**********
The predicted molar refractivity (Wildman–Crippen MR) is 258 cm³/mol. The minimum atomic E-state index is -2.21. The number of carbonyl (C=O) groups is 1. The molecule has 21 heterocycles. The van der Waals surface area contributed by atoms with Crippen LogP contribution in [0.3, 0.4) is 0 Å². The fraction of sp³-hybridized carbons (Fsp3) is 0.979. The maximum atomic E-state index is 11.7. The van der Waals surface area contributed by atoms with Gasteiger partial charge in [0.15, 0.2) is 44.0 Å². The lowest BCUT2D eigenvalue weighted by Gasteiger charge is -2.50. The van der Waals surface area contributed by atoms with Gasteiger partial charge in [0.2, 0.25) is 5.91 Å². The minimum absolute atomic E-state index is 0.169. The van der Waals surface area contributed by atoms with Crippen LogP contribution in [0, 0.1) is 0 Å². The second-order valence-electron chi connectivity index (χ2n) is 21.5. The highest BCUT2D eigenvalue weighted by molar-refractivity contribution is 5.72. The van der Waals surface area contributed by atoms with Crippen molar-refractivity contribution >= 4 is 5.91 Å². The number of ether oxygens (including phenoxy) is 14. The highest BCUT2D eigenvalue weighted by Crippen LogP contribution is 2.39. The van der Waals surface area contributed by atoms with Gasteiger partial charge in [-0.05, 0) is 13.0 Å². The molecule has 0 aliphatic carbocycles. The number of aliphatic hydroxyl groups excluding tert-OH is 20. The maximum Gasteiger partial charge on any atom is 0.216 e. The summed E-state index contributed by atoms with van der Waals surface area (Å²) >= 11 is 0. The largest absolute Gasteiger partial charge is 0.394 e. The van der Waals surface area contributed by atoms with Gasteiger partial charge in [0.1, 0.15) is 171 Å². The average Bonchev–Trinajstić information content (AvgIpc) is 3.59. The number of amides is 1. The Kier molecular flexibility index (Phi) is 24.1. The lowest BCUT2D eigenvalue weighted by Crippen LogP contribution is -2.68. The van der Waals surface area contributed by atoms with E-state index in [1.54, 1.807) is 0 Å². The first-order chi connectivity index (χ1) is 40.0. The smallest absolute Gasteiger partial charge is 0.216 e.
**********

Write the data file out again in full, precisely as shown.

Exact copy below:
The predicted molar refractivity (Wildman–Crippen MR) is 258 cm³/mol. The minimum atomic E-state index is -2.21. The number of carbonyl (C=O) groups is 1. The molecule has 21 heterocycles. The van der Waals surface area contributed by atoms with Crippen LogP contribution in [0.3, 0.4) is 0 Å². The fraction of sp³-hybridized carbons (Fsp3) is 0.979. The maximum atomic E-state index is 11.7. The van der Waals surface area contributed by atoms with Gasteiger partial charge in [0.15, 0.2) is 44.0 Å². The lowest BCUT2D eigenvalue weighted by Gasteiger charge is -2.50. The van der Waals surface area contributed by atoms with Gasteiger partial charge in [0.2, 0.25) is 5.91 Å². The minimum absolute atomic E-state index is 0.169. The van der Waals surface area contributed by atoms with Crippen LogP contribution in [0, 0.1) is 0 Å². The second-order valence-electron chi connectivity index (χ2n) is 21.5. The highest BCUT2D eigenvalue weighted by molar-refractivity contribution is 5.72. The van der Waals surface area contributed by atoms with Crippen molar-refractivity contribution >= 4 is 5.91 Å². The number of ether oxygens (including phenoxy) is 14. The highest BCUT2D eigenvalue weighted by Crippen LogP contribution is 2.39. The van der Waals surface area contributed by atoms with Gasteiger partial charge in [-0.05, 0) is 13.0 Å². The molecule has 0 aliphatic carbocycles. The number of aliphatic hydroxyl groups excluding tert-OH is 20. The maximum Gasteiger partial charge on any atom is 0.216 e. The summed E-state index contributed by atoms with van der Waals surface area (Å²) >= 11 is 0. The largest absolute Gasteiger partial charge is 0.394 e. The van der Waals surface area contributed by atoms with Gasteiger partial charge in [0.1, 0.15) is 171 Å². The average Bonchev–Trinajstić information content (AvgIpc) is 3.59. The number of amides is 1. The Kier molecular flexibility index (Phi) is 24.1. The lowest BCUT2D eigenvalue weighted by Crippen LogP contribution is -2.68. The van der Waals surface area contributed by atoms with E-state index in [1.54, 1.807) is 0 Å². The first-order chi connectivity index (χ1) is 40.0. The smallest absolute Gasteiger partial charge is 0.216 e.